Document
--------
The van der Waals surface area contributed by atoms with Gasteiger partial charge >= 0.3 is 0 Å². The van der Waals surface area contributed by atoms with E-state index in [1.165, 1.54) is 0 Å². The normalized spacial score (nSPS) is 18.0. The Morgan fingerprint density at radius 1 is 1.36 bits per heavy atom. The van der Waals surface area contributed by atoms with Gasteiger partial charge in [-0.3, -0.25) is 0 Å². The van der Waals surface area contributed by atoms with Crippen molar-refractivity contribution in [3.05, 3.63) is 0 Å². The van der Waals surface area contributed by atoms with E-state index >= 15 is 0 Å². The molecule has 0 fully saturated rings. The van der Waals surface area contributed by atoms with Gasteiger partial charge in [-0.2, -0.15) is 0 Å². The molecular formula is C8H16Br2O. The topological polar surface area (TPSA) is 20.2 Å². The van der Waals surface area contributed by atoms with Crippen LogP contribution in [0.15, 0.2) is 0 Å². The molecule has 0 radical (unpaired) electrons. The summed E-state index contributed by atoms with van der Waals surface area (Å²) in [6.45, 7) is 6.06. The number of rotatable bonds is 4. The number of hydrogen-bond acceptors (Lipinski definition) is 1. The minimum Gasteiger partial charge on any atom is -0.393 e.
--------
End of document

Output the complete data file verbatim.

The van der Waals surface area contributed by atoms with Gasteiger partial charge >= 0.3 is 0 Å². The van der Waals surface area contributed by atoms with E-state index in [1.165, 1.54) is 0 Å². The normalized spacial score (nSPS) is 18.0. The Morgan fingerprint density at radius 1 is 1.36 bits per heavy atom. The van der Waals surface area contributed by atoms with Gasteiger partial charge in [-0.3, -0.25) is 0 Å². The van der Waals surface area contributed by atoms with Crippen molar-refractivity contribution in [3.05, 3.63) is 0 Å². The van der Waals surface area contributed by atoms with E-state index >= 15 is 0 Å². The molecule has 0 fully saturated rings. The van der Waals surface area contributed by atoms with Gasteiger partial charge in [-0.2, -0.15) is 0 Å². The molecular formula is C8H16Br2O. The topological polar surface area (TPSA) is 20.2 Å². The van der Waals surface area contributed by atoms with Crippen LogP contribution in [0.15, 0.2) is 0 Å². The molecule has 0 radical (unpaired) electrons. The summed E-state index contributed by atoms with van der Waals surface area (Å²) in [6.45, 7) is 6.06. The number of rotatable bonds is 4. The number of hydrogen-bond acceptors (Lipinski definition) is 1. The minimum Gasteiger partial charge on any atom is -0.393 e.